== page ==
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What is the difference between pandemic, epidemic, and outbreak?

This video explains what is the difference between pandemics, epidemics and outbreaks?
What is the difference between a pandemic, epidemic, and an outbreak?
There are many definitions for a pandemic. The International Epidemiology Association’s Dictionary of Epidemiology defines pandemic as “an epidemic occurring worldwide or over a very wide area, crossing international boundaries and usually affecting a large number of people.” The definition of the World Health Organisation is much simpler is, “the worldwide spread of a new disease.”
However, the WHO no longer uses the term: “pandemic”. Nevertheless, it has been used by the WHO during the COVID-19 because using it has an impact in the perceived level of risk posed by an outbreak.
So we now know that there are multiple definitions of a pandemic, but they are all qualitative, and they all imply a very wide area and large numbers of people affected. So we can say a pandemic is a global epidemic. Endemic is a disease that is present in a population or area all of the time. Diseases that are not endemic in certain areas might be because there are environmental factors that prevent the survival or spread of the transmission vector, like with malaria, or because there is geographic isolation of such an area from infected areas. That happens with strangles in Iceland.
It could be also due to tight and effective control measures, like rabies in the UK, or effective and successful vaccination and eradication strategies, as happened with smallpox. This means that the base levels of cases are 0. On the other hand, hyperendemic means that the endemic level of a disease in a population is persistently high.
So an outbreak is a greater than anticipated increase in the number of endemic cases. The terms epidemic and outbreak can often be used interchangeably, even in scientific literature. However an outbreak is a limited type of epidemic.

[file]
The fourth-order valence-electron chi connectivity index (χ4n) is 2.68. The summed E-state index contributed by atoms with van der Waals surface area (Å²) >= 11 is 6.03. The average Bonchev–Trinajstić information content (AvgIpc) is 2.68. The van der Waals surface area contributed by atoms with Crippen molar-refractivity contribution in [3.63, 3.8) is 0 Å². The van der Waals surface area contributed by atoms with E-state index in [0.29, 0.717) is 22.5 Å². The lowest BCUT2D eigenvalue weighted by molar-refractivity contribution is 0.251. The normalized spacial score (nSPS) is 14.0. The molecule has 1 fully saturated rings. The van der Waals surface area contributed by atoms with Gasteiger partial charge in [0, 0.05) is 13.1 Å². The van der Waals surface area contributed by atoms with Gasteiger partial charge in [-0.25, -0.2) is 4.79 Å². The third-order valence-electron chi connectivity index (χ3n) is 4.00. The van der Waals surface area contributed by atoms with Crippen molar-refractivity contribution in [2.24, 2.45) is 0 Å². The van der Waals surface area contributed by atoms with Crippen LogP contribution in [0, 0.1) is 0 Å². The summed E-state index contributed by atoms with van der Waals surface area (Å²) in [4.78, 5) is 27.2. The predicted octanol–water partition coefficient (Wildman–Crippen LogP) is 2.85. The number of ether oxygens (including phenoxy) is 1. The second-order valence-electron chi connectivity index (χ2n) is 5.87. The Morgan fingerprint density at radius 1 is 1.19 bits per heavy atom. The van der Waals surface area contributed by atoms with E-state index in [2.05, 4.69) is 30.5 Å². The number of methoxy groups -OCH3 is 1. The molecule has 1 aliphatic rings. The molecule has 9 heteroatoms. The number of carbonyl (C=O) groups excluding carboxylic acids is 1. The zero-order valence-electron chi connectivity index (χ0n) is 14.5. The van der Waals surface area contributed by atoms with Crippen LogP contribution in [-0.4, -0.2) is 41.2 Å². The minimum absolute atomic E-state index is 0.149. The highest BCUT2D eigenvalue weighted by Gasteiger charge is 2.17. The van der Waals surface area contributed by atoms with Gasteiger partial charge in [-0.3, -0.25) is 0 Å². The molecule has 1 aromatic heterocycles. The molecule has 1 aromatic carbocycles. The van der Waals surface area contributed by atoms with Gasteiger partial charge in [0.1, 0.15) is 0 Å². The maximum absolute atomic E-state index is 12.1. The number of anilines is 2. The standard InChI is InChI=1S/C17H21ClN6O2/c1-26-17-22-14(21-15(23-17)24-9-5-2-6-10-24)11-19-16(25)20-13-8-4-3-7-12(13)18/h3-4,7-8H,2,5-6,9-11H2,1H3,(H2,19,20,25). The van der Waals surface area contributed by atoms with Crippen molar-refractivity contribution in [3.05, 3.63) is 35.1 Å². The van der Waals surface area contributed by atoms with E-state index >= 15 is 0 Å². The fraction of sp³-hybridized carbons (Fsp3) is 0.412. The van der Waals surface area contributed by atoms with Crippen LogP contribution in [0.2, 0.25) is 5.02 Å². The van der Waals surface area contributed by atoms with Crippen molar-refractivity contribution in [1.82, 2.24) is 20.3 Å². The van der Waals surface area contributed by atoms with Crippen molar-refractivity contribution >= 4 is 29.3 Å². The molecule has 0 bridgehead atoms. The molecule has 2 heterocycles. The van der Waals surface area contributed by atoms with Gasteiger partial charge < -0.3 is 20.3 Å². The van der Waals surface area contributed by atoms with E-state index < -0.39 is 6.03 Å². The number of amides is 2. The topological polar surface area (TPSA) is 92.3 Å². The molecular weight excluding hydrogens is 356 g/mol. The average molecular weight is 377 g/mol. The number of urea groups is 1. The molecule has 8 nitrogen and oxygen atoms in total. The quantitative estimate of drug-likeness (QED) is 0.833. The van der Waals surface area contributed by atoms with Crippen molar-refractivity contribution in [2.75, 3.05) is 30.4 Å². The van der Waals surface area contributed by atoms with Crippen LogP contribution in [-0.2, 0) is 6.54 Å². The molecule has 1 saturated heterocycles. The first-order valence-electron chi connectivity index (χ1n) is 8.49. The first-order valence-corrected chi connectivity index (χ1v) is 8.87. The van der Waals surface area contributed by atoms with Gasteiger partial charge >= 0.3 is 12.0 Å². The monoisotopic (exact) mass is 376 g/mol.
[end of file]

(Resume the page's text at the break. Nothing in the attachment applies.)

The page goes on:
In the early stages of an outbreak, it is important to determine if the organism causing it could go on to generate an epidemic or a pandemic.
For that we have epidemic nowcasting, which is, broadly speaking, the assessment of the current state of an ongoing outbreak by understanding its characteristics that include the pathogenic, epidemiological, clinical, and socio-behavioural factors that play into the development of an ongoing outbreak.
So when does an endemic disease become epidemic? Well, epidemic is the baseline level of a disease. An epidemic refers to the often sudden rise in the number of cases above the normal endemic level. For example, there is no established threshold for the number of cases, duration, or disease of geographical areas affected for something to be deemed an epidemic. Seasonal influenza is often described as a seasonal epidemic.
There is a fine balance between host factors, the cause of a disease (that can be a fungi, a virus, or a bacteria), and environmental factors, and a shift in any of these factors can result in a spike in the case numbers.
A pandemic then is a worldwide spread of a new disease or a strain of an existing disease to which the majority of the population does not have any immunity. The 1918 Spanish Flu epidemic that ripped across the globe after the World War I is a typical example of a pandemic.
However, there are countless examples of pandemics throughout history.
Equally, a disease can go from being epidemic to then become endemic. Changes in the environment mean that a disease vector previously unable to survive in an area, for example, may now be able to survive, as has been seen with malaria, or the increased exposure to the disease may change the immunological landscape in the host, now allowing a disease to be endemic. Even changes in the pathogen, such as mutations, can make it better adapted to survive in a new host or environment, as happens with zoonotic diseases, and as we have observed with SARS-CoV-2.

In this recorded lecture, Teresa explains the differences between the terms: pandemic, epidemic, endemic and outbreak. Each is related to the spread and presence of a disease, but all have different meanings.

Do you recognise the diseases mentioned in the video? Are there other diseases causing epidemics in your country? Please share in the comments below!

Erratum: After the video editing we noticed a mistake. At 2:57 Teresa says: “Well, epidemic is the baseline level of a disease”. She meant to say “endemic is the baseline level of a disease.”

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